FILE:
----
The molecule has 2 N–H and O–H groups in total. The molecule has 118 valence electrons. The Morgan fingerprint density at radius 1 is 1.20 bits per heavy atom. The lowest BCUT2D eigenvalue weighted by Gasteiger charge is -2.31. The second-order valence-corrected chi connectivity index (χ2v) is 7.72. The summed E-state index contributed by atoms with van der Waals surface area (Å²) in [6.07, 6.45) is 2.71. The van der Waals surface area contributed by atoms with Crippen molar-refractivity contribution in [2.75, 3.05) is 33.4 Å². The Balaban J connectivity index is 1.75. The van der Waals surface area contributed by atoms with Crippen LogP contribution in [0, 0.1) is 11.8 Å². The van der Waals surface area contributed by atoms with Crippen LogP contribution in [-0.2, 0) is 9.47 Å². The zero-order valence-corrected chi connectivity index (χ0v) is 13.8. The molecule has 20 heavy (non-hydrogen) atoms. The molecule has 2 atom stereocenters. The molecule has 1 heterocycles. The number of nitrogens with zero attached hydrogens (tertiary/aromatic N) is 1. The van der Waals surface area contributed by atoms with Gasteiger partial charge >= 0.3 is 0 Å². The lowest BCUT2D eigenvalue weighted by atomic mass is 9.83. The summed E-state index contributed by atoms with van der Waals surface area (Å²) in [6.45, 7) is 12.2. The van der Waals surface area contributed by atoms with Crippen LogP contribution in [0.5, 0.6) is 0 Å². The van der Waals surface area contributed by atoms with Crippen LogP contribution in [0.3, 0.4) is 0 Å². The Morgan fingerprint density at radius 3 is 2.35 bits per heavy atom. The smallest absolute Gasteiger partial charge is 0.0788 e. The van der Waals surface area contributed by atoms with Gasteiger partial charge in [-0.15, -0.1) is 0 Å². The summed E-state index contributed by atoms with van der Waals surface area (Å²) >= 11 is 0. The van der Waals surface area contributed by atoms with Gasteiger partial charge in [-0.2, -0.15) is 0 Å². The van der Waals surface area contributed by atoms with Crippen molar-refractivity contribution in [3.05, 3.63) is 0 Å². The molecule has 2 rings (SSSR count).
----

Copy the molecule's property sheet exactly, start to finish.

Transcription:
The molecule has 2 N–H and O–H groups in total. The molecule has 118 valence electrons. The Morgan fingerprint density at radius 1 is 1.20 bits per heavy atom. The lowest BCUT2D eigenvalue weighted by Gasteiger charge is -2.31. The second-order valence-corrected chi connectivity index (χ2v) is 7.72. The summed E-state index contributed by atoms with van der Waals surface area (Å²) in [6.07, 6.45) is 2.71. The van der Waals surface area contributed by atoms with Crippen molar-refractivity contribution in [2.75, 3.05) is 33.4 Å². The Balaban J connectivity index is 1.75. The van der Waals surface area contributed by atoms with Crippen LogP contribution in [0, 0.1) is 11.8 Å². The van der Waals surface area contributed by atoms with Crippen LogP contribution in [-0.2, 0) is 9.47 Å². The zero-order valence-corrected chi connectivity index (χ0v) is 13.8. The molecule has 20 heavy (non-hydrogen) atoms. The molecule has 2 atom stereocenters. The molecule has 1 heterocycles. The number of nitrogens with zero attached hydrogens (tertiary/aromatic N) is 1. The van der Waals surface area contributed by atoms with Gasteiger partial charge >= 0.3 is 0 Å². The lowest BCUT2D eigenvalue weighted by atomic mass is 9.83. The summed E-state index contributed by atoms with van der Waals surface area (Å²) in [6.45, 7) is 12.2. The van der Waals surface area contributed by atoms with Crippen LogP contribution in [0.5, 0.6) is 0 Å². The van der Waals surface area contributed by atoms with Crippen LogP contribution in [0.3, 0.4) is 0 Å². The Morgan fingerprint density at radius 3 is 2.35 bits per heavy atom. The smallest absolute Gasteiger partial charge is 0.0788 e. The van der Waals surface area contributed by atoms with Gasteiger partial charge in [-0.15, -0.1) is 0 Å². The summed E-state index contributed by atoms with van der Waals surface area (Å²) >= 11 is 0. The van der Waals surface area contributed by atoms with Gasteiger partial charge in [-0.2, -0.15) is 0 Å². The van der Waals surface area contributed by atoms with Crippen molar-refractivity contribution in [3.05, 3.63) is 0 Å². The molecule has 2 rings (SSSR count).